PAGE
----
by Stefano Cecchetto
In Paris, where Joan Miró arrived for the first time in March 1919, he met another outstanding Spaniard: Pablo Picasso. Picasso was also fascinated by theatre – and in particular by dance – in 1917 he was in Rome together with Jean Cocteau, Massine and Diaghilev to design the curtain, scenery, costumes and cubist structures of the Ballets Russes.
The Ballets Russes, reduced in number and without the presence of Nijnsky, were in Rome for the première at the Teatro Costanzi on April 9th 1917 with a repertory which includes some choreographic novelties by Massine.
The theatre experience became for Picasso a kind of therapy; in this way the artist, with his extroverted nature, is always on the scene as a protagonist, he is ready to the game and also to the drama, he has no hidden zones because he brings out all of them, in the vitality of an unmistakable mark. Picasso always display an expressive tension which appears in the line cuts and syncopated surfaces, with an absolutely musical rhythm which stops on the canvas in the dynamical fixity of disconnected motion.
So Miró met Picasso in Paris, saw and appreciated him, but he didn’t let himself be involved in the Cubism, whose influence can still be noted in some of his first Parisian works, in particular: the Self-portrait and the Seated Woman, both in 1920. But already in the next paintings of the same year the marks of a new season can be noted which plays on the assembly of the elements of the representation and composition schemes which may seem enigmatical in their literary and poetical contents. And just in those years Miró’s work headed towards a direction destined, as the Picasso’s one, to revolution the art practices.
But while Picasso – as stated by Cesare Brandi – "will have the courage to never be contemporaneous" Miró, on the contrary, will have the determination to travel across his time, especially to precede it. And it is just in their theatre experiences that the marks of an avant-garde of ideas can be discovered; and it is in that freedom – a freedom which goes beyond the canvas dimension – that the signals of a renewed vitality of art can be perceived.
It is by now ascertained that the Commedia dell'Arte inspired Picasso significantly in that stay in Italy in '17, his visit to Naples together with Massine, the paths across the city’s alleys and the meeting with the masks of the Neapolitan tradition, were the basis of the work the artist would create for the scenery and costumes of the ballet Pulcinella.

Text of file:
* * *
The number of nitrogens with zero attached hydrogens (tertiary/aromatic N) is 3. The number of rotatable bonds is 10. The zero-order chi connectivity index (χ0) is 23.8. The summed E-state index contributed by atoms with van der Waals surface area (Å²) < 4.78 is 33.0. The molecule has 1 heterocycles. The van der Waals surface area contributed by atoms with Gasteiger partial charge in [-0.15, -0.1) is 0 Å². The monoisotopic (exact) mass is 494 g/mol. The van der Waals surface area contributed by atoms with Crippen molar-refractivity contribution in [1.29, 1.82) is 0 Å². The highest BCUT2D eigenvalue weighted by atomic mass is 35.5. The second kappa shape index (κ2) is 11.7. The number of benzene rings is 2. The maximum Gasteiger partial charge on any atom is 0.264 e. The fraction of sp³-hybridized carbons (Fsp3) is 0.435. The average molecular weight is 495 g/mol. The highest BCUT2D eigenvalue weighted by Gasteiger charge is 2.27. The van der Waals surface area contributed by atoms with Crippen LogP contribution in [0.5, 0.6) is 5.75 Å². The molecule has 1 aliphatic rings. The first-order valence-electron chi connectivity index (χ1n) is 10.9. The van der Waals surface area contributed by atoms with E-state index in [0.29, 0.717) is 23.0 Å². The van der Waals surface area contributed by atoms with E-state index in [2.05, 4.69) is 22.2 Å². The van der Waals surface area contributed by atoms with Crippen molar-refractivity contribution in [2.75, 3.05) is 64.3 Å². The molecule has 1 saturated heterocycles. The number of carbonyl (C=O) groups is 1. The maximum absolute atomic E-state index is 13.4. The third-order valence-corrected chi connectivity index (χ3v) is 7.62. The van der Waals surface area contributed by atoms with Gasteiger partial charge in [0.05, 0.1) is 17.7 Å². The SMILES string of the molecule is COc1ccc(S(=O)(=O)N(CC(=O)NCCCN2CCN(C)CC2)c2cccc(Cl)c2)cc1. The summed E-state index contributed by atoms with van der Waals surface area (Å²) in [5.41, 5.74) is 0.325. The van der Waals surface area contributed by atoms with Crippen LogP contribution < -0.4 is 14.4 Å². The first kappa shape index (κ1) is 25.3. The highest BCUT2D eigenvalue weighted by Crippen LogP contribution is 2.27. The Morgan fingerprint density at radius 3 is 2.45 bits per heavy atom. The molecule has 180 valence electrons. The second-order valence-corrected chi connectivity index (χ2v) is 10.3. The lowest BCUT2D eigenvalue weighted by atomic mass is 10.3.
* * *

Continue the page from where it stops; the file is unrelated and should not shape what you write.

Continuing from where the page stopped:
Picasso worked on Pulcinella in the summer of 1919, but as early as two years before his acute visual sense had picked, in the Neapolitan atmospheres, the colours, spirit and rhythm of that spontaneous theatricality.
To be free is an elusive pirouette, Picasso and Miró are able to let the marks of their poetical expressionism dance like a music written in an abstract score, in their happiest moments there is something like a throw, a jump forward with which they put the bases for the feverish excitation of a new discovery which goes beyond their contemporaneity itself.
The gestures of this painting, when inspected in depth, disclose the marks of a surprising expressive vivacity, the internal motion of the soul, the careful curiosity and melancholic sweetness of the Spanish character. That’s why poetry has a precise reference with their art, because it is the expression of the myth and describes the symbols of power, the sublimation of sensuality, the metaphor of the occult and the tenderness of the character. However, as instinctive painters, faithful to the roles of freedom of action and the rights of the expressive poetics, Miró and Picasso refuse any ideological implications of the art movements which cross over the years their aesthetical path, remaining faithful to their beloved masters.
For Miró the figure of Van Gogh is crucial, about whom he appreciates the expressive energy and the Fauves from which he extracts a flaming palette with the most diverse colours, perhaps also Matisse who has a fluid mark, essential and always inspired like his one. On the other hand Picasso, especially in his formation period, looks at other French models: some references to Renoir, the libertine atmospheres of Toulouse-Lautrec who also hanged out at a literary côtè, but also the Pre-Raphaelites and Whistler.